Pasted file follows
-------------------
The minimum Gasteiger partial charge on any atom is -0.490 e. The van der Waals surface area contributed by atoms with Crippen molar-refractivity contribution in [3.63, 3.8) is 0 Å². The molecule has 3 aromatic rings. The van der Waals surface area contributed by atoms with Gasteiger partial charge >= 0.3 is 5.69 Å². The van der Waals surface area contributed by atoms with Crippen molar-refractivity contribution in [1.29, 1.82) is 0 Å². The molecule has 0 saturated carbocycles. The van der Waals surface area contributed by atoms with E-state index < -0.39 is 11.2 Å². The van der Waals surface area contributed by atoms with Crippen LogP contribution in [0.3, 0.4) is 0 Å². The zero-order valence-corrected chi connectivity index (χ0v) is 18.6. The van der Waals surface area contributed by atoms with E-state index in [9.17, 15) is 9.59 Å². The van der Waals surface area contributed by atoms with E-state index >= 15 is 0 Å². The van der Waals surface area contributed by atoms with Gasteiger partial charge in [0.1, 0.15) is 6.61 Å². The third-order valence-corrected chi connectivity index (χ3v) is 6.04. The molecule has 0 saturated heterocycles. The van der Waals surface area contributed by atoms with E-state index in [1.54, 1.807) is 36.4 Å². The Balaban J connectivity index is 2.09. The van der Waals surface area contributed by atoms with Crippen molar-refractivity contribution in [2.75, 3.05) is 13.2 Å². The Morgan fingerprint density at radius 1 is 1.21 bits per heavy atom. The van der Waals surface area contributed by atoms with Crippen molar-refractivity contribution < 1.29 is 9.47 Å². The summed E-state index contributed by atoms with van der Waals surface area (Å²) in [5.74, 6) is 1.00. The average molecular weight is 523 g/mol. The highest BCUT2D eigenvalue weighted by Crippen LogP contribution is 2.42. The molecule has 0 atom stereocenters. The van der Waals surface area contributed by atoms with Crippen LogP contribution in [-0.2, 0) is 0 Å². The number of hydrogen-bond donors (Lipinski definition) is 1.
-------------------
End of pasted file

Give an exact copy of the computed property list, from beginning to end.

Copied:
The minimum Gasteiger partial charge on any atom is -0.490 e. The van der Waals surface area contributed by atoms with Crippen molar-refractivity contribution in [3.63, 3.8) is 0 Å². The molecule has 3 aromatic rings. The van der Waals surface area contributed by atoms with Gasteiger partial charge >= 0.3 is 5.69 Å². The van der Waals surface area contributed by atoms with Crippen molar-refractivity contribution in [1.29, 1.82) is 0 Å². The molecule has 0 saturated carbocycles. The van der Waals surface area contributed by atoms with E-state index < -0.39 is 11.2 Å². The van der Waals surface area contributed by atoms with Crippen LogP contribution in [0.3, 0.4) is 0 Å². The zero-order valence-corrected chi connectivity index (χ0v) is 18.6. The van der Waals surface area contributed by atoms with E-state index in [9.17, 15) is 9.59 Å². The van der Waals surface area contributed by atoms with E-state index >= 15 is 0 Å². The van der Waals surface area contributed by atoms with Gasteiger partial charge in [0.1, 0.15) is 6.61 Å². The third-order valence-corrected chi connectivity index (χ3v) is 6.04. The molecule has 0 saturated heterocycles. The van der Waals surface area contributed by atoms with E-state index in [1.54, 1.807) is 36.4 Å². The Balaban J connectivity index is 2.09. The van der Waals surface area contributed by atoms with Crippen molar-refractivity contribution in [2.75, 3.05) is 13.2 Å². The Morgan fingerprint density at radius 1 is 1.21 bits per heavy atom. The van der Waals surface area contributed by atoms with Crippen molar-refractivity contribution < 1.29 is 9.47 Å². The summed E-state index contributed by atoms with van der Waals surface area (Å²) in [5.74, 6) is 1.00. The average molecular weight is 523 g/mol. The highest BCUT2D eigenvalue weighted by Crippen LogP contribution is 2.42. The molecule has 0 atom stereocenters. The van der Waals surface area contributed by atoms with Crippen LogP contribution in [-0.2, 0) is 0 Å². The number of hydrogen-bond donors (Lipinski definition) is 1.